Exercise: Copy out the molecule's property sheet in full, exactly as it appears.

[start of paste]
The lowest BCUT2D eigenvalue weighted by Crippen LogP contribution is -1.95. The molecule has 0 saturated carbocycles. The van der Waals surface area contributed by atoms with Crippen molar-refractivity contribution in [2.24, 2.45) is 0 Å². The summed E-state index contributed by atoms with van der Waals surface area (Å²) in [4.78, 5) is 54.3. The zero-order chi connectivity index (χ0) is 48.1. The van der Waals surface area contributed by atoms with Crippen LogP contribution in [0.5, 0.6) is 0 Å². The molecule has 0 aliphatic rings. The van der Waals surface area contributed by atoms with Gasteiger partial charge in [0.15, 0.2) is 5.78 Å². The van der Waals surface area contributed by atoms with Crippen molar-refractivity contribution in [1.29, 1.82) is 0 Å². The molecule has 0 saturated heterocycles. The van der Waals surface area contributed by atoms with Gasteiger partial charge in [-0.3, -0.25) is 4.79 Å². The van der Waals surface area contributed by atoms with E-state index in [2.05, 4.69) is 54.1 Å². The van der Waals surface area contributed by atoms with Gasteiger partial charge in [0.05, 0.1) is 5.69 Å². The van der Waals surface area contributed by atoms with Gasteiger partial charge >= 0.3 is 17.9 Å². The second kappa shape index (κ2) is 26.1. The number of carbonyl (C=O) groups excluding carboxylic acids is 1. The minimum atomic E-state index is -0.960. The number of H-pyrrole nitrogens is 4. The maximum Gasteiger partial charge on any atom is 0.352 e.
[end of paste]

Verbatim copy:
The lowest BCUT2D eigenvalue weighted by Crippen LogP contribution is -1.95. The molecule has 0 saturated carbocycles. The van der Waals surface area contributed by atoms with Crippen molar-refractivity contribution in [2.24, 2.45) is 0 Å². The summed E-state index contributed by atoms with van der Waals surface area (Å²) in [4.78, 5) is 54.3. The zero-order chi connectivity index (χ0) is 48.1. The van der Waals surface area contributed by atoms with Crippen LogP contribution in [0.5, 0.6) is 0 Å². The molecule has 0 aliphatic rings. The van der Waals surface area contributed by atoms with Gasteiger partial charge in [0.15, 0.2) is 5.78 Å². The van der Waals surface area contributed by atoms with Crippen molar-refractivity contribution in [1.29, 1.82) is 0 Å². The molecule has 0 saturated heterocycles. The van der Waals surface area contributed by atoms with Gasteiger partial charge in [-0.3, -0.25) is 4.79 Å². The van der Waals surface area contributed by atoms with E-state index in [2.05, 4.69) is 54.1 Å². The van der Waals surface area contributed by atoms with Gasteiger partial charge in [0.05, 0.1) is 5.69 Å². The van der Waals surface area contributed by atoms with Gasteiger partial charge >= 0.3 is 17.9 Å². The second kappa shape index (κ2) is 26.1. The number of carbonyl (C=O) groups excluding carboxylic acids is 1. The minimum atomic E-state index is -0.960. The number of H-pyrrole nitrogens is 4. The maximum Gasteiger partial charge on any atom is 0.352 e.